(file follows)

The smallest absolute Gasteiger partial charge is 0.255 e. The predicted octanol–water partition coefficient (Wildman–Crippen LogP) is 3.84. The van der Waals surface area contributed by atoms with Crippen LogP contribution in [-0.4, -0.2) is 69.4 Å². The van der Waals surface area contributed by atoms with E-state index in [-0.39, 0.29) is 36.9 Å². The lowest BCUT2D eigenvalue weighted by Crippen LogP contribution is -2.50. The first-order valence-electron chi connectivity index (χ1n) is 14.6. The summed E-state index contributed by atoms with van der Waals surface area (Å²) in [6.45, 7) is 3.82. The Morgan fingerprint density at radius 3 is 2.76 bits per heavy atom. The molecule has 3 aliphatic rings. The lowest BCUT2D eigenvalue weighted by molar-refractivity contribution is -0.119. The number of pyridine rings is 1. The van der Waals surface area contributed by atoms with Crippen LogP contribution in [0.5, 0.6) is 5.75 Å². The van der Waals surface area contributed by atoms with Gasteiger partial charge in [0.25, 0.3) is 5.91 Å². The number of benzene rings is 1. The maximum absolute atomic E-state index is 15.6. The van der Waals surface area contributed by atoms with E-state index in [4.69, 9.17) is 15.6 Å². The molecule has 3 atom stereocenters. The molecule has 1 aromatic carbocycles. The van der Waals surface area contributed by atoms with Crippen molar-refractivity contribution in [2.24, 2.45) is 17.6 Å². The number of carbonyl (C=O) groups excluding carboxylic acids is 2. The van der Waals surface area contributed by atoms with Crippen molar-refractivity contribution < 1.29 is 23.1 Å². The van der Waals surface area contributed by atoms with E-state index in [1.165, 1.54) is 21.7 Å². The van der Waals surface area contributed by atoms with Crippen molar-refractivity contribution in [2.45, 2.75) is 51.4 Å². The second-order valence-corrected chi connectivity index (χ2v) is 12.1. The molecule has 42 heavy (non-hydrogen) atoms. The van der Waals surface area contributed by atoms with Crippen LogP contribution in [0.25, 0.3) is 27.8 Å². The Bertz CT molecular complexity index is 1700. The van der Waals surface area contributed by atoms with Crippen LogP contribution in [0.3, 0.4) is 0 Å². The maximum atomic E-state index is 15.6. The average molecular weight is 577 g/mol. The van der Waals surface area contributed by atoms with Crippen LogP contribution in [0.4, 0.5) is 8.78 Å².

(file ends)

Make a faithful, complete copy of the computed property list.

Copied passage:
The smallest absolute Gasteiger partial charge is 0.255 e. The predicted octanol–water partition coefficient (Wildman–Crippen LogP) is 3.84. The van der Waals surface area contributed by atoms with Crippen LogP contribution in [-0.4, -0.2) is 69.4 Å². The van der Waals surface area contributed by atoms with E-state index in [-0.39, 0.29) is 36.9 Å². The lowest BCUT2D eigenvalue weighted by Crippen LogP contribution is -2.50. The first-order valence-electron chi connectivity index (χ1n) is 14.6. The summed E-state index contributed by atoms with van der Waals surface area (Å²) in [6.45, 7) is 3.82. The Morgan fingerprint density at radius 3 is 2.76 bits per heavy atom. The molecule has 3 aliphatic rings. The lowest BCUT2D eigenvalue weighted by molar-refractivity contribution is -0.119. The number of pyridine rings is 1. The van der Waals surface area contributed by atoms with Crippen LogP contribution in [0.5, 0.6) is 5.75 Å². The van der Waals surface area contributed by atoms with Gasteiger partial charge in [0.25, 0.3) is 5.91 Å². The number of benzene rings is 1. The maximum absolute atomic E-state index is 15.6. The van der Waals surface area contributed by atoms with E-state index in [4.69, 9.17) is 15.6 Å². The molecule has 3 atom stereocenters. The molecule has 1 aromatic carbocycles. The van der Waals surface area contributed by atoms with Crippen molar-refractivity contribution in [2.24, 2.45) is 17.6 Å². The number of carbonyl (C=O) groups excluding carboxylic acids is 2. The van der Waals surface area contributed by atoms with Crippen molar-refractivity contribution < 1.29 is 23.1 Å². The van der Waals surface area contributed by atoms with E-state index in [1.165, 1.54) is 21.7 Å². The van der Waals surface area contributed by atoms with Crippen molar-refractivity contribution in [2.45, 2.75) is 51.4 Å². The second-order valence-corrected chi connectivity index (χ2v) is 12.1. The molecule has 42 heavy (non-hydrogen) atoms. The van der Waals surface area contributed by atoms with Crippen LogP contribution in [0.25, 0.3) is 27.8 Å². The Bertz CT molecular complexity index is 1700. The van der Waals surface area contributed by atoms with Crippen LogP contribution in [0.3, 0.4) is 0 Å². The maximum atomic E-state index is 15.6. The average molecular weight is 577 g/mol. The van der Waals surface area contributed by atoms with Crippen LogP contribution in [0.4, 0.5) is 8.78 Å².